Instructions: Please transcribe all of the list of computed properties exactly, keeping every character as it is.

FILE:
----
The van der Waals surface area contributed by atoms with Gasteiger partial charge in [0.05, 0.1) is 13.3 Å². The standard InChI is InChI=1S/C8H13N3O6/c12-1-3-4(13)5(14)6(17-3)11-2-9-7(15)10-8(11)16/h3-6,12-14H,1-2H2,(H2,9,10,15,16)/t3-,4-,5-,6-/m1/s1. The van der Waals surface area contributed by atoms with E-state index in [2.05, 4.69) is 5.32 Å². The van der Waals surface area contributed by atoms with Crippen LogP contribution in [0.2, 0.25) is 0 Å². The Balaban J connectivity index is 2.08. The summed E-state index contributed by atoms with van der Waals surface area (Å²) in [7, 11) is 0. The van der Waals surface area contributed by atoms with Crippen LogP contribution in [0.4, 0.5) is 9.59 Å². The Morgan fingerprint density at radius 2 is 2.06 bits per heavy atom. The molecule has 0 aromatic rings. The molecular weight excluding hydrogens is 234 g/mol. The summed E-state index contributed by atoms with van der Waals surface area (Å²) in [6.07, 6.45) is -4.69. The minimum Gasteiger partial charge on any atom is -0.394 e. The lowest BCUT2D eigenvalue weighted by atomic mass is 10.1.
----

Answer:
The van der Waals surface area contributed by atoms with Gasteiger partial charge in [0.05, 0.1) is 13.3 Å². The standard InChI is InChI=1S/C8H13N3O6/c12-1-3-4(13)5(14)6(17-3)11-2-9-7(15)10-8(11)16/h3-6,12-14H,1-2H2,(H2,9,10,15,16)/t3-,4-,5-,6-/m1/s1. The van der Waals surface area contributed by atoms with E-state index in [2.05, 4.69) is 5.32 Å². The van der Waals surface area contributed by atoms with Crippen LogP contribution in [0.2, 0.25) is 0 Å². The Balaban J connectivity index is 2.08. The summed E-state index contributed by atoms with van der Waals surface area (Å²) in [7, 11) is 0. The van der Waals surface area contributed by atoms with Crippen LogP contribution in [0.4, 0.5) is 9.59 Å². The Morgan fingerprint density at radius 2 is 2.06 bits per heavy atom. The molecule has 0 aromatic rings. The molecular weight excluding hydrogens is 234 g/mol. The summed E-state index contributed by atoms with van der Waals surface area (Å²) in [6.07, 6.45) is -4.69. The minimum Gasteiger partial charge on any atom is -0.394 e. The lowest BCUT2D eigenvalue weighted by atomic mass is 10.1.